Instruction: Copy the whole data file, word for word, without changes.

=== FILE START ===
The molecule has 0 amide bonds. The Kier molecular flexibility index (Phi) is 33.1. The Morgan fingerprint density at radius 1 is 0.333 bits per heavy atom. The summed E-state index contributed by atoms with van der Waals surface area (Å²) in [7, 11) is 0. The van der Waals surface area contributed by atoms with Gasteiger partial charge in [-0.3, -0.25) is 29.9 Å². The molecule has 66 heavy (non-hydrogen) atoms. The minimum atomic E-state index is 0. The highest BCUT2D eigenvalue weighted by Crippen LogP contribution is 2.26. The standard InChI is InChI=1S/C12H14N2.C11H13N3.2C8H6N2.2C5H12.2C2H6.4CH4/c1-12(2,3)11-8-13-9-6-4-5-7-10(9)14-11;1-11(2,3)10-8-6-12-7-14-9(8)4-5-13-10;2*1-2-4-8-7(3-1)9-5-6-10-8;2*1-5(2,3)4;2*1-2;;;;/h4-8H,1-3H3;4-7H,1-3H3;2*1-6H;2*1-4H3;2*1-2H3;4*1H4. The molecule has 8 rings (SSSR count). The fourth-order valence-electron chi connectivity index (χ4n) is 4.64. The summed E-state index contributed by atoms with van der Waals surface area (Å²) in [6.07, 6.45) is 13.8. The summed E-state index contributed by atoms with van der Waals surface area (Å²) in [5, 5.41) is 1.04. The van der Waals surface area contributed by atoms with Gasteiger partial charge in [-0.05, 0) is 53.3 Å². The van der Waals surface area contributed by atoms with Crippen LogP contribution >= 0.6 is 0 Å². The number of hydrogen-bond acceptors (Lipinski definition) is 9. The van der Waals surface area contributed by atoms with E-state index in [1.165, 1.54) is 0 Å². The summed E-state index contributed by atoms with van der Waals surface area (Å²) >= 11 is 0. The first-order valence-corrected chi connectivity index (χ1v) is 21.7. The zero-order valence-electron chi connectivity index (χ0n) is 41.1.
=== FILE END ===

The molecule has 0 amide bonds. The Kier molecular flexibility index (Phi) is 33.1. The Morgan fingerprint density at radius 1 is 0.333 bits per heavy atom. The summed E-state index contributed by atoms with van der Waals surface area (Å²) in [7, 11) is 0. The van der Waals surface area contributed by atoms with Gasteiger partial charge in [-0.3, -0.25) is 29.9 Å². The molecule has 66 heavy (non-hydrogen) atoms. The minimum atomic E-state index is 0. The highest BCUT2D eigenvalue weighted by Crippen LogP contribution is 2.26. The standard InChI is InChI=1S/C12H14N2.C11H13N3.2C8H6N2.2C5H12.2C2H6.4CH4/c1-12(2,3)11-8-13-9-6-4-5-7-10(9)14-11;1-11(2,3)10-8-6-12-7-14-9(8)4-5-13-10;2*1-2-4-8-7(3-1)9-5-6-10-8;2*1-5(2,3)4;2*1-2;;;;/h4-8H,1-3H3;4-7H,1-3H3;2*1-6H;2*1-4H3;2*1-2H3;4*1H4. The molecule has 8 rings (SSSR count). The fourth-order valence-electron chi connectivity index (χ4n) is 4.64. The summed E-state index contributed by atoms with van der Waals surface area (Å²) in [6.07, 6.45) is 13.8. The summed E-state index contributed by atoms with van der Waals surface area (Å²) in [5, 5.41) is 1.04. The van der Waals surface area contributed by atoms with Gasteiger partial charge in [-0.05, 0) is 53.3 Å². The van der Waals surface area contributed by atoms with Crippen LogP contribution >= 0.6 is 0 Å². The number of hydrogen-bond acceptors (Lipinski definition) is 9. The van der Waals surface area contributed by atoms with E-state index in [1.165, 1.54) is 0 Å². The summed E-state index contributed by atoms with van der Waals surface area (Å²) >= 11 is 0. The first-order valence-corrected chi connectivity index (χ1v) is 21.7. The zero-order valence-electron chi connectivity index (χ0n) is 41.1.